A truly energy efficient economy must be founded on the principles of environmental justice. If we do not recognize the realities of disproportionate energy burdens, energy efficiency outreach cannot create an equitable or sustainable future.


 

We face a major energy crisis here in North Carolina. The total energy load during On-Peak Hours – the time when energy use is at its highest – is steadily growing in Western North Carolina, and Duke Energy plans to build a power facility that addresses only on-peak energy use. Considering the environmental and social impacts already seen with pre-existing Duke Energy programs, it is important that we band together to prevent more Duke Energy plants from being constructed. One of the easiest ways to do this is to focus on small-scale reductions in on-peak and total energy use in the households that weigh heaviest upon the grid, and multiple studies have found that investment in energy efficiency for low-income households has the highest return-on-investment and makes the biggest dent in our total energy use. More importantly, energy efficiency services provided to low-income households and households-of-color have a ripple effect that improves quality of life, safety, and security, and these investments can help break the cycle of poverty.

 

While white and black households pay similar utility bills, households headed by African-Americans face a 64% greater energy burden than white households, and Latinx households face an energy burden that is 24% greater than white households.

 

On the surface, it may seem that a large, single-family McMansion with multiple high-tech gadgets and lots of square footage would pull more energy from the grid, but a recent study by the American Council for an Energy-Efficient Economy (ACEEE) illuminated a different reality. To be factual, trends show that low-income, households-of-color, multifamily, and renting households all spend a much larger percentage of their respective incomes on energy bills when compared to the average American family. The ACEEE reviewed 48 major metropolitan areas in the United States and found that the energy burden on low-income households is more than two times higher than median-income households and three times higher than high-income households. The data were further broken down into the context of building ownership as well as racial composition, and the disparities broadened. While white and black households pay similar utility bills, households headed by African-Americans face a 64% greater energy burden than white households, and Latinx households face an energy burden that is 24% greater than white households. Considering these numbers, it becomes clear that there exists a major disparate impact of energy burden along both racial and economic lines. There are, however, many potential policies and programs that can address disproportionate energy burdens.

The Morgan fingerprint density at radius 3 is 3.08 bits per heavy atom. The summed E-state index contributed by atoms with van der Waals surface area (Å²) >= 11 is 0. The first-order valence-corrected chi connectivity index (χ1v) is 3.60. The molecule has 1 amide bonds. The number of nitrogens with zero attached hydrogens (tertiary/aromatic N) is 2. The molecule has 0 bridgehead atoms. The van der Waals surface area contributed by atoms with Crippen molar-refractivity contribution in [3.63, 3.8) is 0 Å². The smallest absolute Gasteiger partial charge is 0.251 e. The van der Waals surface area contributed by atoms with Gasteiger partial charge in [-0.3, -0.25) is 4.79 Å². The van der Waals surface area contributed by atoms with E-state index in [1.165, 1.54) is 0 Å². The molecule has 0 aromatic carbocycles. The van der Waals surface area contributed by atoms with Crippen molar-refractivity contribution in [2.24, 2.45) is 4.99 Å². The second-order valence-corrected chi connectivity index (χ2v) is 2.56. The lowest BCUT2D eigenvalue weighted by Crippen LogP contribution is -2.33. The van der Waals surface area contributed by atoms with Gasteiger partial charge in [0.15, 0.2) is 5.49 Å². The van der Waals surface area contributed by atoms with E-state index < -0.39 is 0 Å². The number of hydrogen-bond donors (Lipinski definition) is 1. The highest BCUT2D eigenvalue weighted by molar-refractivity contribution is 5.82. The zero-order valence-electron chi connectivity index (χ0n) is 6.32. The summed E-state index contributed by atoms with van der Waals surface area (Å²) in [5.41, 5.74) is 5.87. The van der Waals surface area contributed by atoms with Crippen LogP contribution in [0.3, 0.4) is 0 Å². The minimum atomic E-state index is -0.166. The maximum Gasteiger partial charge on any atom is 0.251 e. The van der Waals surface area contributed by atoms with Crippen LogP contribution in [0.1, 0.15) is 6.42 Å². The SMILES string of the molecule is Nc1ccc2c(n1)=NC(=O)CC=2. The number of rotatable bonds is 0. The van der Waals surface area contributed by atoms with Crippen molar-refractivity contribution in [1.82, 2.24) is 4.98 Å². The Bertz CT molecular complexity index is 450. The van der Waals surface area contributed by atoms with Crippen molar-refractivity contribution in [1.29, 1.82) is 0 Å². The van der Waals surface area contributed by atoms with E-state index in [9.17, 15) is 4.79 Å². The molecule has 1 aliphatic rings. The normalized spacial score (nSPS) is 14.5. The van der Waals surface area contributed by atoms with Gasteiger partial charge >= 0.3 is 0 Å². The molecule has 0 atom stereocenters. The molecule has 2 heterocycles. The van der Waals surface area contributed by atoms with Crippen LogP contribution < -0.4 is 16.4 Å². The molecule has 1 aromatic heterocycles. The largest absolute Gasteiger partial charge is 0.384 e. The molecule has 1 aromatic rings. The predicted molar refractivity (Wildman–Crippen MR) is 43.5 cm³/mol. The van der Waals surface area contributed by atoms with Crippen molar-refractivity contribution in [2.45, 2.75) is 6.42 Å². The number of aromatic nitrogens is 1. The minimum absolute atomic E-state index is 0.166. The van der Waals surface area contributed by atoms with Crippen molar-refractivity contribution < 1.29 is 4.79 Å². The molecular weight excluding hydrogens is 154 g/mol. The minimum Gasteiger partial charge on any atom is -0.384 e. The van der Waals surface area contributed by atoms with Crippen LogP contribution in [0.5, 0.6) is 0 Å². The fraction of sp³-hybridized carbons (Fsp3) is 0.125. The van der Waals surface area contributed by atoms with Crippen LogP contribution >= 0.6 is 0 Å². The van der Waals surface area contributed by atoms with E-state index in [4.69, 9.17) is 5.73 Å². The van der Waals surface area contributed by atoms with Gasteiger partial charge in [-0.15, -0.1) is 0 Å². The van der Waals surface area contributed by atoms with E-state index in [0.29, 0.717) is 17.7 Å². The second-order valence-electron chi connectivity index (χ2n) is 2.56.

Bill Assistance programs are frequently offered as the be-all, end-all for alleviating the energy burden on low-income families. In fact, 81% of all low-income support programs for energy use come in the form of bill assistance at both the federal and state levels. The largest federal program, the Low Income Home Energy Assistance Program (LIHEAP), provides funding to states to address low-income energy needs; the vast majority of LIHEAP funding is utilized as bill assistance. Additional bill assistance funding comes from ratepayer-funded programs. In North Carolina, Duke Energy customers can pay into the “Share the Warmth” program which provides bill assistance during the winter for qualifying households. While noble, bill assistance programs do nothing to actually relieve households of the source of their energy burden. Moreover, bill assistance has been shown to have a much lower return-on-investment compared to Weatherization Assistance.

 

The U.S. Department of Energy Weatherization Assistance Program (WAP) has provided services for about 7 million households throughout the country. Despite this, WAP estimates that 38 million more households qualify for WAP funding and an additional 15 million could dramatically benefit from cost-effective weatherization services. Furthermore, the Department of Energy determined in 2015 that the average value of efficiency upgrades is 2.2 times greater than the cost of performing the upgrades. This value improvement goes beyond the energy bill savings alone to also include the social benefits of improved health, safety, and security in homes that are properly weatherized. Various programs across the country have shown that, when accounting for the non-energy benefits of energy efficiency alongside energy savings, the benefit-cost jumps to 3.5 times initial investment in multifamily households. Whole-home energy efficiency and weatherization programs are the most effective solutions to improving energy affordability in both the short and long term.

 

In order to address our energy use, we must view this problem through the lens of environmental justice. Addressing the disparate impacts of the energy burden on low-income households and households-of-color is key to eliminating the need for on-peak energy facilities. This work goes beyond simply lowering our total energy use; it is an effective solution to the cycle of poverty that grips too many households in Western North Carolina. Weatherization programs alone will not solve poverty or climate change, but investment in energy efficiency and weatherization services for marginalized communities is a tremendous step toward equitable sustainability. It is a way to help the climate by helping people.

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